poolIn May of 1973, the Wrigley family sold the Biltmore to Talley Industries, which closed the resort for renovations that summer.  The project was completed in a record 82 days and the result was a finer, more complete hotel than had previously existed.  In 1975, under Talley Industries’ ownership, the first major expansion took place with the opening of the 90-room Paradise Wing.  This expansion continued over the next seven years with the addition of the 120-room Valley Wing and a 39,000-square-foot Conference Center in 1979.  In 1982, the 109-room Terrace Court opened.  Another renovation was completed in 1987 which included the remodeling of 120 guest rooms throughout the main building in addition to the East and Garden Wings.   A year later, the historic cottages were also refurbished.   One of these cottages hosted President and Jacqueline Kennedy.   In January 1998, a 20,000 square-foot spa and fitness center as well as a  full-service beauty roomsalon opened.  The newest addition is the new Arizona Wing, which features 120 new guest rooms, an Olympic-sized swimming pool and two new meeting rooms.  The Arizona Wing was completely renovated in March of 2009 to become Ocatilla at The Arizona Biltmore, a “hotel within the hotel”.  The Arizona Biltmore now boasts 740 guest rooms and 78 villa suites.  There is also 8 swimming pools, 7 tennis courts, and 5 exclusive dining options.  The adjacent Arizona Biltmore Country Club boasts two of the best 18-hole PGA golf courses in the Phoenix area.  With all of this, The Arizona Biltmore is one of the largest hotels in Arizona.  Classic rooms at the Biltmore range from $227.00 to $527.00 per night, and a signature suite will cost between $567.00 to suite$587.00 per night.  Although the rooms are large in comparison to regular resort rooms, I’m not sure what the big deal is, other than the views are breathtaking, wake up calls are made by a real person, and room service is delivered by a smiling attendant riding a three-wheel bicycle.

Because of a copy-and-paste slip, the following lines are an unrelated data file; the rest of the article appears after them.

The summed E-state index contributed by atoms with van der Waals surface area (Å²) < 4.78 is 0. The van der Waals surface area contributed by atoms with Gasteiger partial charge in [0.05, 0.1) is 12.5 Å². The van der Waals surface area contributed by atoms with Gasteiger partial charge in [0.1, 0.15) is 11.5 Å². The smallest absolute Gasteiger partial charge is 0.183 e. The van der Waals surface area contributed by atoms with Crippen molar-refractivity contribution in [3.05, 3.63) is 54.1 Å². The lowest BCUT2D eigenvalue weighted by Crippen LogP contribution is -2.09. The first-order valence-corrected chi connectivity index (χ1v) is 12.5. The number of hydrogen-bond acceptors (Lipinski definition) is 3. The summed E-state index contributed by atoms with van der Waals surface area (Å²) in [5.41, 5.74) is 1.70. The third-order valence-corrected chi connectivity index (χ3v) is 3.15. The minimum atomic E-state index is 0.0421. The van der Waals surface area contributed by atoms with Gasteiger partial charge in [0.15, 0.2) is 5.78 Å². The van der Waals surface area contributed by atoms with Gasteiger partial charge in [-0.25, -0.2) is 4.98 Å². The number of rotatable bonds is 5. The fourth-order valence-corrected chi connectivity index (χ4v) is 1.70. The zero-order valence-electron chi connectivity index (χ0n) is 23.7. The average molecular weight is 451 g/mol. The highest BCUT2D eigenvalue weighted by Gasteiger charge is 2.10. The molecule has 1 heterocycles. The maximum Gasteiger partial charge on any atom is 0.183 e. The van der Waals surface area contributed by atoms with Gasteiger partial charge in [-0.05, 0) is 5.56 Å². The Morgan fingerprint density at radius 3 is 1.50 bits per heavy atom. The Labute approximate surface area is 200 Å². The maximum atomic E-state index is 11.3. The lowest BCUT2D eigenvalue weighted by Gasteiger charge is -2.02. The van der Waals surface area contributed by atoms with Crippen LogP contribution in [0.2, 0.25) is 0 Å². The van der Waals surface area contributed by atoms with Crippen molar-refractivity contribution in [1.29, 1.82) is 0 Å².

Thanks to conscientious owners who have been committed to preserving the Biltmores architectural integrity, the resort is, in many ways, more “Wright like” now than when it was built. Throughout the years, the Arizona Biltmore has set the standard for elegance and style. It continues to attract celebrities and dignitaries from around the world.  I know this is an Arizona landmark.  I know famous people and ALL the presidents, except President Obama have stayed here, but I just don’t get all the hype.  It is in the middle of town so not very secluded and it is very very large so seems like a city all by itself so not very intimate.  That being said, it is a beautiful place but not sure it’s worth the prices they charge to stay here.  That being said The Biltmore gets a rating of a B…it’s worth stopping by and if you can afford it, I guess if you want bragging rights, go ahead and spend the night.

INT…Page 570

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Week 6 Summary…The end of the Road!

Louise Speaks:  Day 42:  We left the Arches and headed to Moab where we spent the night…our last night in a motel.  We have been on the road for 6 weeks…42 days.  It has been both a journey and an adventure.